Carney: Goldman rallies to Obama’s side in quest for Wall Street ‘reform’ 

In his self-styled war against Wall Street, President Barack Obama appears to have a powerful ally: Goldman Sachs.

The nation’s largest investment bank, famously cozy with top government officials in both parties, has tipped its hand to its shareholders, indicating that major financial “reform” proposals will help Goldman’s bottom line.

Goldman executives are calling for two regulations. First, they want the government to restrict freewheeling, heavily leveraged, high-stakes financial risk-taking. Second, they want the government to set more rules of the road for trading derivatives.

The question: What’s in it for Goldman?

If you take the executives’ word, stricter federal liquidity and capital requirements would amount to regulators doing Goldman’s work for Goldman. They want the government to reduce the risk that Goldman’s debtors or insurers will run into trouble.

This is an odd function of government: making Goldman Sachs feel safer in its business dealings. Blogger Ira Stoll, at his Web site The Future of Capitalism, put it well:

“It’s one thing for some elderly retail depositor to ask the FDIC to protect her from risk by guaranteeing bank deposits. But the idea that the government needs to run around setting capital requirements to protect [Goldman CEO Lloyd Blankfein and President Gary Cohn] from the risk that their counterparties might go under or get in a liquidity crunch seems a bit odd. Let them protect themselves.”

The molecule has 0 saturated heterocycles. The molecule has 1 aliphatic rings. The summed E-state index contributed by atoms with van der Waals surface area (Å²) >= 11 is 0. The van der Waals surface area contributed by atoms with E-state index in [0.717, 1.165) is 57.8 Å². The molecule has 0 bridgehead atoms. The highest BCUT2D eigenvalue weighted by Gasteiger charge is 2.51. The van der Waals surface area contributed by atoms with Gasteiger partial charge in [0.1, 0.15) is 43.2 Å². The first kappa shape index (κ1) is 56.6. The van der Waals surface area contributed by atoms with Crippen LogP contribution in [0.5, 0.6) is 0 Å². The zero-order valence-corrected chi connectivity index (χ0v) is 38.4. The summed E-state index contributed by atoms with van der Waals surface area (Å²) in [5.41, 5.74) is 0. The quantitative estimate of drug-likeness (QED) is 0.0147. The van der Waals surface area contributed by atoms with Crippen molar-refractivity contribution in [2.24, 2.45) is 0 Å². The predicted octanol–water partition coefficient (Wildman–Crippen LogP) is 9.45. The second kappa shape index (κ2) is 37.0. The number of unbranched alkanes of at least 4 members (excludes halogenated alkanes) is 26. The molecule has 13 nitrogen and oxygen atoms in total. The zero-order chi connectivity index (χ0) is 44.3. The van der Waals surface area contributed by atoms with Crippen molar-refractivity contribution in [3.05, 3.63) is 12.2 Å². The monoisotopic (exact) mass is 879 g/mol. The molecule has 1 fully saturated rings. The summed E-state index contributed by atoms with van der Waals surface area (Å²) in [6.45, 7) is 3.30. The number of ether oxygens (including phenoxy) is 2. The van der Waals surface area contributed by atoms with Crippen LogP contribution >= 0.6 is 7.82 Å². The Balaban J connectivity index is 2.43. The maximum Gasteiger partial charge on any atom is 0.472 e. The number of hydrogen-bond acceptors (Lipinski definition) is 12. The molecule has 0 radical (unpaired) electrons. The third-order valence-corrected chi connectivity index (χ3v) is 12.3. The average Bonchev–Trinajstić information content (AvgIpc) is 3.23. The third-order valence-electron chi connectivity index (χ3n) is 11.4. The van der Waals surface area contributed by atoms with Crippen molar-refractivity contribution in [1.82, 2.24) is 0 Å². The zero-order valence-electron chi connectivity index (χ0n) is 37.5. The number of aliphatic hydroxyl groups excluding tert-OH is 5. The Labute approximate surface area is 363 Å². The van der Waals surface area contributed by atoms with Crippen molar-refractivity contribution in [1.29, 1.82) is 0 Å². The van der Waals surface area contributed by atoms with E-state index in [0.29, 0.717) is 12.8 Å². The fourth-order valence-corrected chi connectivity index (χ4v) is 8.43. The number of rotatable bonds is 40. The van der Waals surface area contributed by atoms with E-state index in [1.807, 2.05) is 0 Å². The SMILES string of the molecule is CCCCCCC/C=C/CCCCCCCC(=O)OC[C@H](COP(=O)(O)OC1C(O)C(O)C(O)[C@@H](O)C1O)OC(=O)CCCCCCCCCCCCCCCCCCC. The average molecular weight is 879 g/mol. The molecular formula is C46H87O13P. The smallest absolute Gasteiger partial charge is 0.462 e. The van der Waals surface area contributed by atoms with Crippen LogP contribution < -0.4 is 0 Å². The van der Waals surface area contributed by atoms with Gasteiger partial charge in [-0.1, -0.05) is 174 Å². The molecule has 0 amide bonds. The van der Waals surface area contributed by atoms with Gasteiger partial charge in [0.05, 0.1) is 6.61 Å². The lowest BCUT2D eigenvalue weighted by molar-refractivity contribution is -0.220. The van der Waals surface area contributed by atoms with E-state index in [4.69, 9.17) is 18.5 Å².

Also at play in Goldman’s call for stricter capital requirements and standardization of derivatives: the confidence game. Much of America has lost some faith in the markets. Regular investors are still a bit scared of the stock market. Financial firms are lending less. Goldman thrives on free-flowing capital.

Restoring public confidence in the markets should be the job of those who profit from your investing in the market — it should not be the job of the federal government.

Another pillar of Obama’s financial reform is the “Volcker Rule,” which would restrict the trading banks can do. Blankfein and Cohn indicate to shareholders that this rule will be no big deal for them.

Almost any deal Goldman would make could be tied to a client, meaning the Volcker Rule couldn’t touch Goldman, even if it cramps the style of smaller, less well-connected banks.

Goldman is lobbying hard on financial regulation, but that doesn’t mean it’s lobbying “against” regulation. So when Obama triumphantly signs his “reform” later this year, forget the rhetoric and watch the smart money — it’ll be betting on Goldman.

Timothy P. Carney is The Washington Examiner’s lobbying editor.

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